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16 out of 19 people found the following review useful.
How could such a wretch have had such good taste?, 12 August 2004
Author: theowinthrop from United States

In 1934 Ben Hecht and Charles MacArthur made an independent film starring Claude Rains and Margo called CRIME WITHOUT PASSION. The results were moderately interesting, so the two creators returned to movie production in 1935 with THE SCOUNDREL. Now their star was not just a great actor like Rains, but the leading British playwrite (except for Bernard Shaw) of the first half of the 20th Century - Noel Coward. Coward plays a book editor who is brilliant, brittle, witty, and totally amoral. He has many literary acquaintances, but no friends. Not that these literary figures (Alexander Woolcott, Lionel Stander, Eduardo Cianelli) are really likeable enough to merit having friends of their own. Indeed these people are so self-centered that one wonders how they can relate to humanity enough to have good taste in writing, publishing, or even playing music (Coward's second girlfriend is a pianist who is as cold as he is).

The wit of the lines of dialogue, no matter how hard Coward can give them, is not on par with the lines of witty dialogue from Coward's PRIVATE LIVES or BLYTHE SPIRIT. Hecht and MacArthur could write funny material in a farce like THE FRONT PAGE or TWENTIETH CENTURY (or Hecht's solo work, in say NOTHING SACRED), but they were not brittle or delicate. So that Coward's amoral attitude starts to drag after awhile. Then the film turns into a search for emotional catharsis. Coward dies in an airplane crash in the Caribbean, but his unhappy spirit returns to earth. His acquaintances do not heed his warnings about the emptiness of their lives (Coward sort of becomes the equivelent of Jacob Marley here), but he does find some sorrow for his lost soul from his first girlfriend. So he finds salvation in this drop of sadness.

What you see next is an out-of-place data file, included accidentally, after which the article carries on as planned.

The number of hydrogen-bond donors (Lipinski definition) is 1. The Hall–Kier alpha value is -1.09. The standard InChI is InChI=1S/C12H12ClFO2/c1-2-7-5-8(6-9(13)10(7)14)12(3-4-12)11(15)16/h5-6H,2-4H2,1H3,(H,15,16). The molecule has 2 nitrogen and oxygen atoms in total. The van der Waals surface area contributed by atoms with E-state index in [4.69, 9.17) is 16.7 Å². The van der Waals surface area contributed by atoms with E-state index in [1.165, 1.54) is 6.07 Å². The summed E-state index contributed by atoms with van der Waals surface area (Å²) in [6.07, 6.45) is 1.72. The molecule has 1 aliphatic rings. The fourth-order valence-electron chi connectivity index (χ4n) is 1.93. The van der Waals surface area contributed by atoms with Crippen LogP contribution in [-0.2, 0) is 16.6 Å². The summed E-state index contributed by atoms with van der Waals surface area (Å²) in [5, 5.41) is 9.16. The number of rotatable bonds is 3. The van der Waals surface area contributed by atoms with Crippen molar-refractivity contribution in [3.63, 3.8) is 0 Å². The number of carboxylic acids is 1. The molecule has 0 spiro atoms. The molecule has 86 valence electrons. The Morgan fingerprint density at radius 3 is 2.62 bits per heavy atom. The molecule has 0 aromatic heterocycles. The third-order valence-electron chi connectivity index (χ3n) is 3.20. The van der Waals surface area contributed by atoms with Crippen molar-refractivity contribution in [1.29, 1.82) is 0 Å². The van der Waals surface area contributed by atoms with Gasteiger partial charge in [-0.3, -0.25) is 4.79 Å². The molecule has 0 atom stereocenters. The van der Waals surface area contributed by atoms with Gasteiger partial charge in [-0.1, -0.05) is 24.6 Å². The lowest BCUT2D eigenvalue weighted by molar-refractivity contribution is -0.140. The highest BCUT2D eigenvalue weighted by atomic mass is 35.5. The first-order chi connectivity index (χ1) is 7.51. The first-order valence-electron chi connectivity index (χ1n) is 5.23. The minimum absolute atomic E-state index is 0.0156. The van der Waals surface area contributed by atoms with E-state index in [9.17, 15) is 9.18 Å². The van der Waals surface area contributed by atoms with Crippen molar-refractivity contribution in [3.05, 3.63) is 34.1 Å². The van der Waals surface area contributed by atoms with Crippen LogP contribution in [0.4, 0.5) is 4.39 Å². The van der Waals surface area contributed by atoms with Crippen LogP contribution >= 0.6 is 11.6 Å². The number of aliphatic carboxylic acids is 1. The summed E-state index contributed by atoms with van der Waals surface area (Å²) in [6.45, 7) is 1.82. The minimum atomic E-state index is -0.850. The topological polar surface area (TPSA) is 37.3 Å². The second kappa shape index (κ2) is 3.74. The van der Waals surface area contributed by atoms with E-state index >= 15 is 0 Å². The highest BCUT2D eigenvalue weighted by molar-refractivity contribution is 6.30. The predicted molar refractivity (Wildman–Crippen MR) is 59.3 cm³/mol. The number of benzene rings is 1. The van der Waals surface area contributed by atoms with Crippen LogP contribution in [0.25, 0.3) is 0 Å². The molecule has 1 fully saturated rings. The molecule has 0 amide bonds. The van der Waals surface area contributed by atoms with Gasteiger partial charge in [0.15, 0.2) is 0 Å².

The total film must be considered an interesting failure, and leads one to another point - Coward's name lives today because of the continuous strength of those major plays of his (PRIVATE LIVES, BLYTHE SPIRIT, HAY FEVER). His movies are another matter. Few of his performances were so well done on celluloid as to bear comparison to Olivier, Richardson, Guilgud, Guinness, Redgrave, Mills, Burton, and Sim. His best performances are probably in his own film IN WHICH WE SERVE or in later films where he was in supporting parts (OUR MAN IN HAVANAH and BUNNY LAKE IS MISSING). But how to explain a serious attempt at film making like THE ASTONISHED HEART which failed so badly (the story doesn't quite make sense). Of all his best plays, the only one to gain an Oscar was the dated CAVALCADE (in 1934), now best recalled for a brief scene when a young couple on a honeymoon turn out to be onboard the R.M.S. Titanic. Why Coward, a master of theatre, a gifted cabaret performer, a good actor, turned up so maladroit a film career is one of the mysteries of 20th Century films.